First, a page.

So I called the doctor in New York, the one who’d perfected the eye transplant, but I couldn’t get hold of him, not even his office or his secretary; the number just didn’t work at all. This didn’t make me feel much better, I’ll admit; and after I searched round on the Internet and in a couple of magazines, forcing the letters into my brain however wrong they looked, I found out that the doctor had disappeared off the face of the earth, just vanished like he had never been there in the first place, nobody knew where he was. And almost all of the people who’d had this transplant had started going mad, done things like throw themselves off bridges or run onto train tracks. One man in Houston had even killed his girlfriend three months after he’d had the operation, just taken a knife and stabbed her and then, more horrible, cut off her face and burnt it... And he’d told the police, when they came to him with his hands still covered in blood, that he’d done it because “She looked wrong”, that was the phrase he kept repeating, “she looked wrong”, and he’d thought she wasn’t his girlfriend but some kind of shapeshifter who’d taken on the appearance of her face and got it slightly wrong, that’s why he’d taken off her face, so he could see the shapeshifter underneath... And just after I’d read this, tears still wet on my cheeks, Heather came in and I looked at her and I realised that she looked wrong, she didn’t look like the Heather I knew before I had my new eyes and she was still changing, she was still getting darker every day...
I couldn’t let it get to that stage, I just couldn’t. To think I might end up killing Heather because my new eyes had made me see her differently, or maybe see her how she really was... I couldn’t do that, I just couldn’t, and even thinking about it made the tears flow again, crying so hard that my still-healing eyes started to bleed a little and the tears came out pink-red instead of clear... I didn’t tell her what was wrong, just told her I was finding being able to see again was overwhelming, which wasn’t a lie, but I knew I had to do something.
I didn’t sleep that night. I left Heather sleeping in our bed while I went downstairs and sat in the dark silence, thinking about what I should do, how I should stop myself doing anything stupid. I couldn’t understand why anyone would hurt someone they loved, why that man had stabbed his girlfriend; the only thing he’d been able to say that was coherent was that she looked wrong... And the others, that had committed suicide or gone mad, all of them... The only thing they had in common was this operation, was that they had been blind and now they saw... And they’d all decided they didn’t want to see any more, and I realised that nor did I, I didn’t want to see any more because everything I saw looked wrong and was wrong, as if by the very act of looking at something was making it warp and change and become something flatter and darker than it really was, than it had been behind my eyes... And that was the answer. The eyes. Everything had gone wrong since I’d had these new eyes, these eyes that weren’t my own, these eyes that should have been left closed on the body of that young man in the car crash and never opened again.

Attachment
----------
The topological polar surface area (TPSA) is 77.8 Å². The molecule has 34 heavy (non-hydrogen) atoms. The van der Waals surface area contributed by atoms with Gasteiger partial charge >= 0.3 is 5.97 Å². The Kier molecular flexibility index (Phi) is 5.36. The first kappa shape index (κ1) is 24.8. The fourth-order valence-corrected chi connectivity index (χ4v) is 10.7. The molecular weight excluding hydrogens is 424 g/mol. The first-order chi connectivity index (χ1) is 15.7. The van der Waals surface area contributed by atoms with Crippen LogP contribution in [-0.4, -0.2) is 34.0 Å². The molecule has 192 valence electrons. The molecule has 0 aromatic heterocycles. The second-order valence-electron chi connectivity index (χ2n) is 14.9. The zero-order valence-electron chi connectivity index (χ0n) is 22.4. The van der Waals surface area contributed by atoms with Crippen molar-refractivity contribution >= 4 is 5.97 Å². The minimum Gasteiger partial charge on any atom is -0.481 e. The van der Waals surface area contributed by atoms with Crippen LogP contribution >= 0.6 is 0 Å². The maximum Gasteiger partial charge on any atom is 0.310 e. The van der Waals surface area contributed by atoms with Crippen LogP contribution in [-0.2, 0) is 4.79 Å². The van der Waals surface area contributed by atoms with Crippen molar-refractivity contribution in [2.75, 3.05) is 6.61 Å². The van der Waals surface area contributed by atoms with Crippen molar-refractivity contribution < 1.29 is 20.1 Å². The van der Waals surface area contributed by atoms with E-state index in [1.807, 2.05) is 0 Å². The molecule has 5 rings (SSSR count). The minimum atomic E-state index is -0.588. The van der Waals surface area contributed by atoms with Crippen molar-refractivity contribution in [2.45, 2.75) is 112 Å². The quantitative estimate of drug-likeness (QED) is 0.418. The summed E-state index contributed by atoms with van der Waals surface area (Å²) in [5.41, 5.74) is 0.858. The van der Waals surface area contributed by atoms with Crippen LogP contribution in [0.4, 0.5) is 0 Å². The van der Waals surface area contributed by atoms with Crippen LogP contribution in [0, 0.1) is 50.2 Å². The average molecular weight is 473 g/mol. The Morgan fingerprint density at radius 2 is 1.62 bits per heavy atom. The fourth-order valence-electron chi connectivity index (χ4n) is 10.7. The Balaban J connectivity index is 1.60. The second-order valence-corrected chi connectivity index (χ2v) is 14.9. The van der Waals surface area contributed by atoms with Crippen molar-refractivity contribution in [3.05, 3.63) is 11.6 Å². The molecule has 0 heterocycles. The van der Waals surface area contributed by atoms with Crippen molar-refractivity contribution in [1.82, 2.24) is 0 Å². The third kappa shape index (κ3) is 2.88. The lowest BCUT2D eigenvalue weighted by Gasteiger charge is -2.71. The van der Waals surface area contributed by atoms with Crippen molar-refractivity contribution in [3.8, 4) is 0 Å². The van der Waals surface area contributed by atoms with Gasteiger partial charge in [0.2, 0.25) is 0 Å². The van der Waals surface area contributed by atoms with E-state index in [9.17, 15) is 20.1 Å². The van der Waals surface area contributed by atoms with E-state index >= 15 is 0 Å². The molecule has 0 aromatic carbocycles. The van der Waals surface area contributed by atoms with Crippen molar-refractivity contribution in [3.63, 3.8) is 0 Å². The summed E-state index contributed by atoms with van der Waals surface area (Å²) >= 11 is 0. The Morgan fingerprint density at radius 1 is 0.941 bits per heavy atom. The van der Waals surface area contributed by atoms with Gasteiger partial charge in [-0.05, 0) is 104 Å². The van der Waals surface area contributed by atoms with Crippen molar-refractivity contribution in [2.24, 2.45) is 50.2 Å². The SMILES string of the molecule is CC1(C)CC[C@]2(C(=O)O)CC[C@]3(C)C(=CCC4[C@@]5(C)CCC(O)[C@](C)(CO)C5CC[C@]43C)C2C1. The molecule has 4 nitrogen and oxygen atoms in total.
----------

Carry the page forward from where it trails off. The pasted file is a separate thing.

I could make sure they never opened again. I could make sure I never had to see again, even if as I thought that the darkness around me started to turn green as if someone had turned on night-vision goggles and I was looking through them now. I realised, now, that I was far happier being blind, far happier lacing vision than having the sight of so much that was wrong in the world displayed before me and knowing that looking at it and doing nothing to change it was making it worse.
So I went into the kitchen and I opened a draw and took out a knife, and I placed it against my left eye and I pushed so that I felt the blade penetrate, and flicked my hand and felt my eyeball detach and fall onto the floor, and then I did the same with my other eye and now I was weeping blood, pure red blood that pooled around me on the floor and felt thick and sticky on my hands as I knelt in the middle of it. And I didn’t make a sound, I just knelt there, still gripping the kitchen knife, with the pool spreading around me and the liquid pouring slowly down my face and dripping from my mouth and chin. And in the morning Heather came downstairs and found me and I heard her scream and felt her arm around me and heard her ragged breath and sobs as she saw what I’d done to myself and I smiled, because I couldn’t see her anymore and that meant that her image, the deeper image of her touch and sound and smell... that image would last forever, unsullied by the time that can only be glimpsed by prying eyes.